US 6359260 B1
A method of welding in which an edge portion of a first panel is placed over an edge portion of a second panel, with an outer edge of the edge portion of the first panel adjacent to a shoulder of the second panel to provide a joint between the outer edge and the shoulder. Spot welds are applied to the panels along the joint by a bronze metal inert gas (MIG) welding gun. Pressure applied by a pressure applicator alongside the MIG welding gun presses the edge portions of the panels together during the spot welding. Linear MIG weld segments are then applied along the joint between the spot welds by the MIG welding gun to form a continuous line of MIG welding. The continuous line of MIG welding is polished to remove irregularities so that it blends evenly and smoothly with the panels.
1. A method of welding comprising:
providing a first panel having an edge portion formed with an outer edge,
providing a second panel having an edge portion offset from a contiguous inner portion of said second panel to form a shoulder,
placing said panels together with the edge portion of said first panel overlying the edge portion of said second panel and with the outer edge of the edge portion of said first panel adjacent to the shoulder of said second panel to provide a joint between said outer edge of said first panel and said shoulder,
applying spot welds by metal inert gas (MIG) welding to said panels at spaced points along the joint between said outer edge of said first panel and said shoulder,
simultaneously with the application of each of said spot welds applying pressure to press said edge portions of said panels together, and
thereafter applying linear MIG weld segments along the joint between the spot welds to form a continuous line of MIG welding.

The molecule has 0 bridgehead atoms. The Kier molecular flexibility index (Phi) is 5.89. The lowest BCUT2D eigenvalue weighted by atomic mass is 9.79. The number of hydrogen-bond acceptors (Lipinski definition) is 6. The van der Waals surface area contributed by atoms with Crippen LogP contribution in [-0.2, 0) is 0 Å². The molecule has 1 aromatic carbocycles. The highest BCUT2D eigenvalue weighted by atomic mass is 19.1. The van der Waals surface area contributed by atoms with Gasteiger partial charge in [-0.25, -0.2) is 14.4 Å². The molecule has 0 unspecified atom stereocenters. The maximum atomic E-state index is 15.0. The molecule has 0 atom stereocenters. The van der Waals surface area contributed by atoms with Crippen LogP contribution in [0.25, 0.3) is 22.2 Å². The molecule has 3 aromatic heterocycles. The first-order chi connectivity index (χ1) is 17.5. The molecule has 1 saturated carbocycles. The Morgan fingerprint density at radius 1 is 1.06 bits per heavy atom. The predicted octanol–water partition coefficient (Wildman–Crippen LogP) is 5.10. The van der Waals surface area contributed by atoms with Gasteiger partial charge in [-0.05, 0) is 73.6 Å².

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This invention relates generally to welding and more particularly to a method of welding a roof panel to a rear quarter panel of an automotive vehicle.
In a typical welding operation to secure the roof panel to the rear quarter panel of an automotive vehicle, it is customary to offset an edge portion of one of the panels to form a shoulder, place the other panel over the offset edge portion of the first panel with an edge of the second panel adjacent to the shoulder of the first panel to provide a joint, and then to apply resistance spot welds to the overlapping edge portions prior to applying a continuous weld along the joint by gas-metal arc welding sometimes referred to as metal inert gas (MIG) welding. MIG welding is a process in which the heat for welding is generated by an arc between a consumable electrode and the work metal. The electrode, a bare solid wire that is continuously fed to the weld area, becomes the filler material as it is consumed. The electrode, weld puddle, arc and adjacent areas of the base metal are protected from atmospheric contamination by a gaseous shield provided by a stream of gas, or mixture of gases, fed through the electrode holder. The gas shield must provide full protection, because even a small amount of entrained air can contaminate the weld deposit.
There are several problems with this method of securing the two panels together, relating particularly to the formation of resistance spot welds. A resistance spot welder has two electrodes with contact tips attached to each. These contact tips are closed onto the metal and pressure is applied usually by a pneumatic cylinder. Once the contact tips are closed onto the metal, a low voltage is applied which causes a high current to be generated due to the low resistance between the contact tips. This current melts the metal at the point of contact and a weld is produced. Under ideal conditions, any one of several problems can cause deficiencies in the spot welds.
These problems could be any one of, but not limited to, the following: